The northeastern quadrant of the Alpine Lakes region is part of the Wenatchee River watershed in Chelan county. Pacific storms that keep the westside lush and green tend to lose strength as they move east, and this rainshadow effect gives the Wenatchee country a drier and more open aspect as one moves east away from the crest.

As one crosses over Stevens Pass, the country at first looks little different, but after eight or ten miles one will often see blue sky ahead, and as one descends into the Nason Creek valley about twenty miles east of the Pass, the country begins to look dramatically different as the clouds of the westside are left behind.


Ponderosa pine trees become abundant, and as one travels farther east one sees more open, grassy areas, and sagebrush begins to scent the air. Pine and fir clad ridges stretch for miles on the eastside of the Cascades. The great variations in slope aspect and soil moisture make eastside forests more diverse in comparison to the more uniform forests of the westside. Stately ponderosa pines grow at lower elevations. Although logging and fire suppression have taken a great toll on these woodlands, certain areas, particularly on south facing slopes, still retain some of the classic ponderosa look, with open, grassy groves of large, golden barked "yellowbelly" pines. Douglas firs usually grow alongside ponderosa pines, and extend to higher elevations. Although eastside Douglas firs do not grow as tall as westside specimens, they nonetheless often grow to great size, with their large, irregular spreading limbs giving them a very picturesque appearance. Above the ponderosa pines and Douglas firs are extensive forests of grand fir, with subalpine fir and lodgepole pine forests at still higher elevations. Alpine larch forests can be found at timberline in some areas. Flower filled forests of gnarled old larch trees of great individual character can be a delight to wander through, especially on clear fall days when larch needles turn to glowing gold in the sun.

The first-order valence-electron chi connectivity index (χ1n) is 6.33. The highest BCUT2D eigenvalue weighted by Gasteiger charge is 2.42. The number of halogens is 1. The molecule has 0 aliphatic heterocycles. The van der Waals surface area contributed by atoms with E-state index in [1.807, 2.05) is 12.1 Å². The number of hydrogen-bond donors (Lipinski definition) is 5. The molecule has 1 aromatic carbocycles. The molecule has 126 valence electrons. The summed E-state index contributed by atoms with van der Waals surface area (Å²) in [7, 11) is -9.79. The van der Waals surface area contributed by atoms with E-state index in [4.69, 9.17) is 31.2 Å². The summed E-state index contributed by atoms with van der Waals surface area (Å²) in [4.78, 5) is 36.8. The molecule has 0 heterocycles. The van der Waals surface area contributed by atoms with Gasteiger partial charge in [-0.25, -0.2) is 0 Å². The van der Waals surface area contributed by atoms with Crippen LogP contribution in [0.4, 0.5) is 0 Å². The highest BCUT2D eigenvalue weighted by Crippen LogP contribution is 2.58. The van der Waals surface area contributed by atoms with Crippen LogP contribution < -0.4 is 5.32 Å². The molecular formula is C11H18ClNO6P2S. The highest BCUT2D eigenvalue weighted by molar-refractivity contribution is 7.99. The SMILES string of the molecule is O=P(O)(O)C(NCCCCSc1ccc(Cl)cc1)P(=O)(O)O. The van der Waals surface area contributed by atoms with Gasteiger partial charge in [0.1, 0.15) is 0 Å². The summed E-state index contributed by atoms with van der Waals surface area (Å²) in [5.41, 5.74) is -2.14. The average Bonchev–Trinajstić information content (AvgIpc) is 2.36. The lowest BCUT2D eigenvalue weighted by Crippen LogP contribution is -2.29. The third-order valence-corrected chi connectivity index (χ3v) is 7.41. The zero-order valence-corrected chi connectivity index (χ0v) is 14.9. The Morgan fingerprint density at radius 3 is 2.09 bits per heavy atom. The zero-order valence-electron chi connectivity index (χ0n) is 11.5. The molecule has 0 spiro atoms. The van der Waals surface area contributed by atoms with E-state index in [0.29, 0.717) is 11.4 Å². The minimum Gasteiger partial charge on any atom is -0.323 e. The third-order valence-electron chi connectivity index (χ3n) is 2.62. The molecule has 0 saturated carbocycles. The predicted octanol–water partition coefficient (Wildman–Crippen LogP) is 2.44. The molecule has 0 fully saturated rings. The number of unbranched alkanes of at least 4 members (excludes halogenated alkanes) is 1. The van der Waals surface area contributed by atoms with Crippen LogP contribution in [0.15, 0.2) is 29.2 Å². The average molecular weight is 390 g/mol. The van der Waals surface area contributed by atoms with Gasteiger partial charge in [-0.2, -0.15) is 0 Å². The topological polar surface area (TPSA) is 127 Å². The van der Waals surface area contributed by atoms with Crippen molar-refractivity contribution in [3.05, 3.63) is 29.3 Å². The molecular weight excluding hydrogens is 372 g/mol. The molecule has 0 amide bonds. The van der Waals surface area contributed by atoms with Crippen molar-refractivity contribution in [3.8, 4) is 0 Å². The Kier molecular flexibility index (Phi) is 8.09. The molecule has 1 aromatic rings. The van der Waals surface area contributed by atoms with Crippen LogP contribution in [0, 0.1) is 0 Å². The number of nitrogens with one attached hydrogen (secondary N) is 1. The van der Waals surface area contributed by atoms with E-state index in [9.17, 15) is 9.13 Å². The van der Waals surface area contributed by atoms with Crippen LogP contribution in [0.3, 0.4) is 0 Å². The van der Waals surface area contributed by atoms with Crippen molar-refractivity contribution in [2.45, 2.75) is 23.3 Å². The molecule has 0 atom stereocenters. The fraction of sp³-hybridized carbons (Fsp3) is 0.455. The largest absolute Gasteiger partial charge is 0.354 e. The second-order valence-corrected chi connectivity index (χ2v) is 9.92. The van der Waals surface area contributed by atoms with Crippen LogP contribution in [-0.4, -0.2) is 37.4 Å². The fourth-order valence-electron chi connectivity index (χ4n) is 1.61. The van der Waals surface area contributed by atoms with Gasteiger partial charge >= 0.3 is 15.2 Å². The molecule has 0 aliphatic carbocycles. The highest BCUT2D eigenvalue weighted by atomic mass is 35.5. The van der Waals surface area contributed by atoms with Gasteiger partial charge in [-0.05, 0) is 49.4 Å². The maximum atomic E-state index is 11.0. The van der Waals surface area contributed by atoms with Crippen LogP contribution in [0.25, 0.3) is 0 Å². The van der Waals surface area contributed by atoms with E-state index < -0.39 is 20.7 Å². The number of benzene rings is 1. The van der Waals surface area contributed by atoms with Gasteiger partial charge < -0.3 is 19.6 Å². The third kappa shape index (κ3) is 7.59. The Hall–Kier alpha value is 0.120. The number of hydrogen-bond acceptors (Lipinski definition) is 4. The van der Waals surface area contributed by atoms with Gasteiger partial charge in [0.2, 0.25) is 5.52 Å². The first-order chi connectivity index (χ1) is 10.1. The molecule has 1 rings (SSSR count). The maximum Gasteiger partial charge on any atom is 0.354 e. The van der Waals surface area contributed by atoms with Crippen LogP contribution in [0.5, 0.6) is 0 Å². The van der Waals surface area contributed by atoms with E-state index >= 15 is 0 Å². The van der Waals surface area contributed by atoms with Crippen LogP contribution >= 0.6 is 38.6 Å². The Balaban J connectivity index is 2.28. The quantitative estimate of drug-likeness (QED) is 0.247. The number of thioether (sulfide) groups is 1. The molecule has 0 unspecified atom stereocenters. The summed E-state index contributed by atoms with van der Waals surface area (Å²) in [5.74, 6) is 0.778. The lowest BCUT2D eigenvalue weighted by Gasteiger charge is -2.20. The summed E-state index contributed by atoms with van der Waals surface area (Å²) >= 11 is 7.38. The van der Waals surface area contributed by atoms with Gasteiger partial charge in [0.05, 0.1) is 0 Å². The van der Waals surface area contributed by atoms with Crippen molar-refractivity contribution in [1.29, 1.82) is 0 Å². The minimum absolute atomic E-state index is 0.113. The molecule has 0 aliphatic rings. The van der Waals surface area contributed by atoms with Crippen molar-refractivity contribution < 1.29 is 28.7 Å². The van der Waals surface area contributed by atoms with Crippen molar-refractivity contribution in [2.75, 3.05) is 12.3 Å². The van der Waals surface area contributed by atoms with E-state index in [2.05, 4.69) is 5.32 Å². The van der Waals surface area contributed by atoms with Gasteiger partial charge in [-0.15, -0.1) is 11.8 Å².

Although they must climb fish ladders at a number of dams on the Columbia River, salmon and steelhead can both still be found in the Wenatchee River and its tributaries. Sockeye salmon spend a year or two in Lake Wenatchee before venturing downstream to negotiate the gauntlet of dams on the Columbia.


The more varied landscapes of the eastside, and the presence of grassy areas means that certain species of wildlife are more numerous, and more visible, than on the westside. Deer are abundant in most areas, and provide a food source for predators. Wolves have moved south from British Columbia back into the Methow watershed just north of the Wenatchee, and it is likely only a matter of time until they return here as well.